Saturday, February 11, 2012

"The Embodiment of Culture War": On the Mandate and "Accommodation," Chaput Speaks

Over the month since the US bishops rose up to join the most intense policy battle they've known in a generation, a key part of the bench's messaging strategy has been to lay out the church's case for religious freedom on editorial pages nationwide.

Leading the charge against the Obama administration's proposed contraceptive mandate, the USCCB chief, Cardinal-designate Timothy Dolan of New York, quickly penned pieces for the Wall Street Journal and USA Today following the mid-January release of the initial Final Rule; the conference's newly-designated hand on religious liberty, Bishop William Lori of Bridgeport, took to the Washington Post, and a key voice of the body's moderate-progressive wing, Archbishop Wilton Gregory of Atlanta -- a former conference president -- warned this week both on local TV and the op-ed page of his city's Journal-Constitution that, were the policy to be enforced, "All people's freedom is at risk."

Concerted as the American hierarchy's current engagement in the public square has been, though, the figure who's arguably become the church's most forthright and formidable presence in the nation's civil discourse over recent years has laid relatively low in the latest fight... at least, until now.

Then again, that's likely not for lack of trying -- on other fronts, Lord knows his plate's pretty full these days.

In his first mainstream op-ed since taking the reins of the crisis-ridden Philadelphia church last September, Archbishop Charles Chaput OFM Cap. addresses the White House mandate and yesterday's "accommodation" in a piece for this Sunday's editions of the city's Inquirer, whose advance "bulldog" run hit local newsstands and retail outlets earlier today.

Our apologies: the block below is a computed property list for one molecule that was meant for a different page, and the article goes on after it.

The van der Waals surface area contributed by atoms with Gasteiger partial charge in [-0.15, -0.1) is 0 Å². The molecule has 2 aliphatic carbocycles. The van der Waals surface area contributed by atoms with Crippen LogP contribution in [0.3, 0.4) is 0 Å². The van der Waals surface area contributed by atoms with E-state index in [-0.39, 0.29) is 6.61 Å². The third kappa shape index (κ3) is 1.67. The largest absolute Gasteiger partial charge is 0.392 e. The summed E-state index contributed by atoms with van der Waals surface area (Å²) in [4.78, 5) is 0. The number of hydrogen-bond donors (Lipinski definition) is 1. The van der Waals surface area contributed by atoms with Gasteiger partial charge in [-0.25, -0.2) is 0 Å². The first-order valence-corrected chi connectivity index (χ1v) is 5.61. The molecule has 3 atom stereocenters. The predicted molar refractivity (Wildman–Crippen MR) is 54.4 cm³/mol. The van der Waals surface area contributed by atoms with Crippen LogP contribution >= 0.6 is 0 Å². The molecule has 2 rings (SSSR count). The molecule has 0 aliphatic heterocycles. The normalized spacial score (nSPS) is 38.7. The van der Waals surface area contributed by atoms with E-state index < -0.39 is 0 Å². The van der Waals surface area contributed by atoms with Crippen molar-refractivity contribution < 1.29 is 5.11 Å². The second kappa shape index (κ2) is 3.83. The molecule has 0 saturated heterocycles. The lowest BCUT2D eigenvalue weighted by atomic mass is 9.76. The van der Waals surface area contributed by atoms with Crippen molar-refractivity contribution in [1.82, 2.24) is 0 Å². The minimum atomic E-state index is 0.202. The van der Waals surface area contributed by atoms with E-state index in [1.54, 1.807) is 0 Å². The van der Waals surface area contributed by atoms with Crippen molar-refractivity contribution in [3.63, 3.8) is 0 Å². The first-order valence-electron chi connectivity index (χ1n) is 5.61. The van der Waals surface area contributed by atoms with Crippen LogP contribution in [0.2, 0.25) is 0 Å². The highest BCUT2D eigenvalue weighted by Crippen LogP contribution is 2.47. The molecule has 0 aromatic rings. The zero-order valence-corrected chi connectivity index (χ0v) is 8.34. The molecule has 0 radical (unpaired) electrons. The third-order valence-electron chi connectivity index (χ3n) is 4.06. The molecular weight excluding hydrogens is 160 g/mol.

A former member of the US' Commission on International Religious Freedom who's previously called the right to faith "humanity’s first and most important freedom," here below is Chaput's complete take, both on the HHS ruling and the "pattern" it indicates.

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The U.S. Department of Health and Human Services (HHS) refused on January 20 to broaden the exception to its mandate that nearly all Catholic employers must cover contraception, abortifacients and sterilization in their health care plans.

An "accommodation" offered Friday by the White House did not solve the problem. Instead, it triggered withering criticism from legal scholars like Notre Dame’s Carter Snead, Harvard’s Mary Ann Glendon, Princeton’s Robert George and Catholic University of America president John Garvey, along with non-Catholic scholars like Yuval Levin, the religious liberty law firm The Becket Fund and numerous Catholic and other organizations.

Many Catholics are confused and angry. They should be.

Quite a few Catholics supported President Obama in the last election, so the ironies here are bitter. Many feel betrayed. They’re baffled that the Obama administration would seek to coerce Catholic employers, private and corporate, to violate their religious convictions.

But it’s clear that such actions are developing into a pattern. Whether it was the administration's early shift toward the anemic language of "freedom of worship" instead of the more historically grounded and robust concept of "freedom of religion" in key diplomatic discussions; or its troubling effort to regulate religious ministers recently rejected 9-0 by the Supreme Court in the Hosanna Tabor case; or the revocation of the U.S. bishops’ conference human trafficking grant for refusing to refer rape victims to abortion clinics, it seems obvious that this administration is -- to put it generously -- tone deaf to people of faith.